- The record shows, however, that in the extortion of $500, the judge becomes witness in the case — giving ambush testimony during sentencing. He testifies from the bench about the circumstances that night on the highway, (petition ¶¶ 82, 83), imposing perjury into the case about spectral other motorists on the roadway to afford the commonwealth attorney a missing essential element (proximity of others).
III. Commonwealth has evidence of a crime
- Appellee uses the word “evidence” 11 times in its brief.
- Circuit “reviewed the file and heard the evidence” and convicted appellant. Appellee describes this material as “evidence” of which appellant “did not hear” any” (p. 2). Circuit heard “evidence from the Trooper” (p. 2). The brief prattles on: “The Court of Appeals also has acknowledged that when a party understands the charge against her and it is fully supported by evidence, her conviction should not be overturned on appeal” (p. 4). “[T]he Circuit Court judge heard the evidence, and having none produced by the defendant under oath at trial,” found appellant guilty (p. 5). Miss Tulis “produced no evidence” and “failed to produce any evidence” (p. 6).
- The commonwealth does not deny the accuracy of appellant’s narrative of events in district court, where appellant code- and case-pleaded her defense.
- What evidence exists is fraudulent, in keeping with the summons’ misdirection that its user narrate no essential elements and develop no lawful case in writing. Frye perjures himself by claiming appellant’s speed was 50 mph, which if it were true would not be a crime, given the late-hour empty highway and no posted minimum. His testimony eats away at the essential elements that should be his case.
- Also fraudulent, Judge Lee’s testimony about wraithlike 120-mph users of the highway, similar to spectral evidence at the Salem Witch Trials in 1692. His non-eyewitness ambush-style ad hoc testimony after Jill Lawson closes her case nets the commonwealth its conviction without corroborating testimony by Frye. (Record pp. 117, 118.)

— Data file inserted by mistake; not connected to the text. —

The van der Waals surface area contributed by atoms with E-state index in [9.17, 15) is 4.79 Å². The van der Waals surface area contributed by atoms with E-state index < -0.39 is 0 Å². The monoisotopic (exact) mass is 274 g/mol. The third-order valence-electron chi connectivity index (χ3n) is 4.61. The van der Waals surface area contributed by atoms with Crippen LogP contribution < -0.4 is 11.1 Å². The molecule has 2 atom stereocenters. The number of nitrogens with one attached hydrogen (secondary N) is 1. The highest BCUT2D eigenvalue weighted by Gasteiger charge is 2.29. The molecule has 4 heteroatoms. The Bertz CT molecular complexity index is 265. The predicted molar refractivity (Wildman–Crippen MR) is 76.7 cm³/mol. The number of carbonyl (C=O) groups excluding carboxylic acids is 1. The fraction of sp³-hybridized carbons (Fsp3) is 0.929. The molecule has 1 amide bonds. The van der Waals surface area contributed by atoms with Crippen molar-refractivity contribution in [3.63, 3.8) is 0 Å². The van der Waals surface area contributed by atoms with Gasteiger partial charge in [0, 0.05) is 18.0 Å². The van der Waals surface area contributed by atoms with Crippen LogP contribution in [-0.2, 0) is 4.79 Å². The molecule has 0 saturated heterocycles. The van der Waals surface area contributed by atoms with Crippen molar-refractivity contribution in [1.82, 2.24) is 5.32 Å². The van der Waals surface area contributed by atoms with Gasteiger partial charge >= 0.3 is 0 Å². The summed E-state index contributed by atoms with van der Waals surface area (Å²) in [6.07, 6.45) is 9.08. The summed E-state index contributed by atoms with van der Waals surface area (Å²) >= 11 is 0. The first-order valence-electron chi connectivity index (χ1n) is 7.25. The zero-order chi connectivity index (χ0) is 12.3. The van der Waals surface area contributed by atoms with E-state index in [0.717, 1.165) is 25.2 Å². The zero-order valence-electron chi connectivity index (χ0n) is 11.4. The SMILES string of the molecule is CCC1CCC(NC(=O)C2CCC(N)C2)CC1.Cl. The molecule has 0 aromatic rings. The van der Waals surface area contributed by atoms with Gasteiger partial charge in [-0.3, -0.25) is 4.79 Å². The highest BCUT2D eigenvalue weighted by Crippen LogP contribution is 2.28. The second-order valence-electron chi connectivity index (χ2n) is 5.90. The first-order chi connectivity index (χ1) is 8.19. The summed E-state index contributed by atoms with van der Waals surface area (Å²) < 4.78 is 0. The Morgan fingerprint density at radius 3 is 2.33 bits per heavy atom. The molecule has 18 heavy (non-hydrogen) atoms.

- To willfully subscribe as true any material matter which one does not believe is true is perjury at Va. Code Ann. § 18.2-434. That’s exactly what Hon. Judge Lee does. Perjury from the bench. Ms. Lawson imposes lack of candor and fraud on the circuit court by failing to have Judge Lee appear to testify against appellant and secure conviction a second time.
- However, the Lee evidence introduces alleged facts about other malefactors far more dangerous than appellant — people speeding 50 mph or 70 mph over the posted limit. Except for his absurd fictitious narrative, no party describes her conduct as improper.
- Judge Lee’s testimony violates the Brady Rule (see Brady v. Maryland, 373 U.S. 83, 1963). Appellant had no way to prepare for it. The “evidence” is hidden from her until sentencing. Earlier, Lee denies appellant’s open records request to the state police for video (record, pp. 10, 12). In circuit, appellant demands full discovery of Frye’s ESI, or electronically stored information. In denying a discovery motion (record, pp. 52-54), circuit cites Rule 3A:12(m) that says the court “must state on the record, or in writing, its reasons.” It doesn’t; circuit fails to notify appellant of the rejection, and appellant can’t amend and refile).